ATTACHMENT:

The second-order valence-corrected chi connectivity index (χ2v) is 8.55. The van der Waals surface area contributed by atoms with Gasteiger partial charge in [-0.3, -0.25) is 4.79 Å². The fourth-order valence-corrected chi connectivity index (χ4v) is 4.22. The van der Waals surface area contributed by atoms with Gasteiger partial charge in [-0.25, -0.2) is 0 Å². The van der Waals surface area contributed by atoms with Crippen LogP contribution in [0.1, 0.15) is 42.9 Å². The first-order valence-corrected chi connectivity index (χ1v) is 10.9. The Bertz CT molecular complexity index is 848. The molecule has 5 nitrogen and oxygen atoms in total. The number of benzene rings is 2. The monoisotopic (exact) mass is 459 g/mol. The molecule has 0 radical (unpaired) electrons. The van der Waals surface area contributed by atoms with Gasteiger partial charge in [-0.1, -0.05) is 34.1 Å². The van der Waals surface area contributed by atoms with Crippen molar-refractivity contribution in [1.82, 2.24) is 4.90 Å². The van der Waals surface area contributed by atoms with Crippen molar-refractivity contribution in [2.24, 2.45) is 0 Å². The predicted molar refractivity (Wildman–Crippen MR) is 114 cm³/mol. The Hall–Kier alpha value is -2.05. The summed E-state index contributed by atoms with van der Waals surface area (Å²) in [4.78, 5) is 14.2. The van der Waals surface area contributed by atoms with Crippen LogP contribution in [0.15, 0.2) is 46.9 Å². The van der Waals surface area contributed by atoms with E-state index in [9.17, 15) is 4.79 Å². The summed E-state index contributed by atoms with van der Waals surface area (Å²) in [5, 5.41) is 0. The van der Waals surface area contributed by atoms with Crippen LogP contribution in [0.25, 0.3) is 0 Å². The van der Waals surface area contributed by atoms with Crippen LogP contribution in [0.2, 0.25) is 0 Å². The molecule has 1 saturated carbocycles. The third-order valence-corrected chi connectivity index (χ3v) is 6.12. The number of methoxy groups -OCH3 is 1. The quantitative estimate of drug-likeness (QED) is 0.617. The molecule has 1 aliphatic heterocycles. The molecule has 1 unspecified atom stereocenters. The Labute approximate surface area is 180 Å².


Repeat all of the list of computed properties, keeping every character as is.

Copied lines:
The second-order valence-corrected chi connectivity index (χ2v) is 8.55. The van der Waals surface area contributed by atoms with Gasteiger partial charge in [-0.3, -0.25) is 4.79 Å². The fourth-order valence-corrected chi connectivity index (χ4v) is 4.22. The van der Waals surface area contributed by atoms with Gasteiger partial charge in [-0.25, -0.2) is 0 Å². The van der Waals surface area contributed by atoms with Crippen LogP contribution in [0.1, 0.15) is 42.9 Å². The first-order valence-corrected chi connectivity index (χ1v) is 10.9. The Bertz CT molecular complexity index is 848. The molecule has 5 nitrogen and oxygen atoms in total. The number of benzene rings is 2. The monoisotopic (exact) mass is 459 g/mol. The molecule has 0 radical (unpaired) electrons. The van der Waals surface area contributed by atoms with Gasteiger partial charge in [-0.1, -0.05) is 34.1 Å². The van der Waals surface area contributed by atoms with Crippen molar-refractivity contribution in [1.82, 2.24) is 4.90 Å². The van der Waals surface area contributed by atoms with Crippen molar-refractivity contribution in [2.24, 2.45) is 0 Å². The predicted molar refractivity (Wildman–Crippen MR) is 114 cm³/mol. The Hall–Kier alpha value is -2.05. The summed E-state index contributed by atoms with van der Waals surface area (Å²) in [4.78, 5) is 14.2. The van der Waals surface area contributed by atoms with Crippen LogP contribution in [0.15, 0.2) is 46.9 Å². The van der Waals surface area contributed by atoms with E-state index in [9.17, 15) is 4.79 Å². The summed E-state index contributed by atoms with van der Waals surface area (Å²) in [5, 5.41) is 0. The van der Waals surface area contributed by atoms with Crippen LogP contribution in [0.25, 0.3) is 0 Å². The van der Waals surface area contributed by atoms with Crippen LogP contribution in [0.2, 0.25) is 0 Å². The molecule has 1 saturated carbocycles. The third-order valence-corrected chi connectivity index (χ3v) is 6.12. The number of methoxy groups -OCH3 is 1. The quantitative estimate of drug-likeness (QED) is 0.617. The molecule has 1 aliphatic heterocycles. The molecule has 1 unspecified atom stereocenters. The Labute approximate surface area is 180 Å².